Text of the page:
In order to isolate the prestressing steel material 1 sufficiently from concrete to facilitate the subsequent posttensioning, the foamed synthetic resin tube 6 must have a wall thickness of at least 300 microns. Furthermore, in order to reduce the frictional resistance and therefore the slippage between the steel member 1 and the concrete, the resin tube 6 preferably has a wall thickness of at least 500 microns.
Steel bars, one example of a prestressing steel member according to the present invention, were sheathed with a foamed polyethylene tube. The tube was prepared from a blowing agent loaded polyethylene powder that was applied to preheated steel bars using a fluidized dip coating technique. The properties of these samples were as shown in Tables 1 and 2:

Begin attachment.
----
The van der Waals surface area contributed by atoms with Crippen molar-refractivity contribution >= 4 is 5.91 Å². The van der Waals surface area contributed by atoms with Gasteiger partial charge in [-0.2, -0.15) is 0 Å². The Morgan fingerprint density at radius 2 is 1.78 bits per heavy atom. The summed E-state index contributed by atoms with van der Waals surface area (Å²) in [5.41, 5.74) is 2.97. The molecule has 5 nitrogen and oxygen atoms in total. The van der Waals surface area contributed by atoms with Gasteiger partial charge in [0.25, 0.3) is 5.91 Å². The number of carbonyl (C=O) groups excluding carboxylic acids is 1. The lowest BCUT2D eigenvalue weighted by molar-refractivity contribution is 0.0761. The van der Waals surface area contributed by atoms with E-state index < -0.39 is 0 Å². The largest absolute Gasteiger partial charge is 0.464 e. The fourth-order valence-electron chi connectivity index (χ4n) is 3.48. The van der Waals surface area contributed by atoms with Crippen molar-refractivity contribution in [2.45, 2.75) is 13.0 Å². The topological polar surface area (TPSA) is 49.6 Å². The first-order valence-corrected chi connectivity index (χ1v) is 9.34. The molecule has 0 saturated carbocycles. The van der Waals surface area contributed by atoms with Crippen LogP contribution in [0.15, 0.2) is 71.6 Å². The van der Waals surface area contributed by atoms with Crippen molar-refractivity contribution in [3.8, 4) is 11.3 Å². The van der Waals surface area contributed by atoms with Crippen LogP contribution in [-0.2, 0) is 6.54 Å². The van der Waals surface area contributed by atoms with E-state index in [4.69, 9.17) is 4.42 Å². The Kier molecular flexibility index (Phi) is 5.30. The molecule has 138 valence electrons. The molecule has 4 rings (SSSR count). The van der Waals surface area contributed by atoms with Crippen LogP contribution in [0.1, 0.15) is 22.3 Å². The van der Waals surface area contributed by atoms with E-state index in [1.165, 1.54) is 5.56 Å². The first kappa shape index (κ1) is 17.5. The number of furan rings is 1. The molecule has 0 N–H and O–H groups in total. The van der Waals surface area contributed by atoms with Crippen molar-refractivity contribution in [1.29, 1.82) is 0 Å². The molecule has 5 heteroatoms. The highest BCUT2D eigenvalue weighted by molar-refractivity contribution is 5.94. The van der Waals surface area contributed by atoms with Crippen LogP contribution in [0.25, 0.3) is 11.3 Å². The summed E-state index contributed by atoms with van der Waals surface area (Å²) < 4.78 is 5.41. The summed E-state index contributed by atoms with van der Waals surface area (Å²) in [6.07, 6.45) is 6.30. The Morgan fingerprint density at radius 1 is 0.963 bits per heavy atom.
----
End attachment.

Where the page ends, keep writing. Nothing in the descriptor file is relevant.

TABLE 1______________________________________Basic Properties of Steel Bars______________________________________Bar dimensions: 17 mm.sup.φ × 2,830 mmLPolyethylene tube: prepared from medium-density PE powder (density: 0.925 g/cm3, m.p. 120° C.) containing 1.0% heat-decomposable blowing agentWall thickness of 1.3-1.5 mmpolyethylene tube:Occluded cells: Open cells of a size of 0.3-0.5 mm distributed uniformity in a thickness of 3-4 microns______________________________________
TABLE 2______________________________________Unbonding (Frictional) PropertiesLoad (Kgf) Fric-Sam- Ten- Fixed tional Frictionalple sioned side loss coefficientNo. side (Pi) (Po) (Kgf) λ (m-1) Remarks______________________________________1 19.510 19.140 370 0.0079 Length of2 19.540 19.200 340 0.0073 concrete3 19.500 19.010 490 0.0106 section:4 19.480 19.040 440 0.0095 l = 2,435 mm5 19.510 19.115 395 0.0085 Sample6 19.530 19.170 360 0.0077 temperature:7 19.500 19.040 455 0.0098 T = 25° C.8 19.510 18.965 545 0.0118 Frictional9 19.500 19.220 280 0.0060 coefficient:10 19.490 19.125 365 0.0078 λ = ##STR1##______________________________________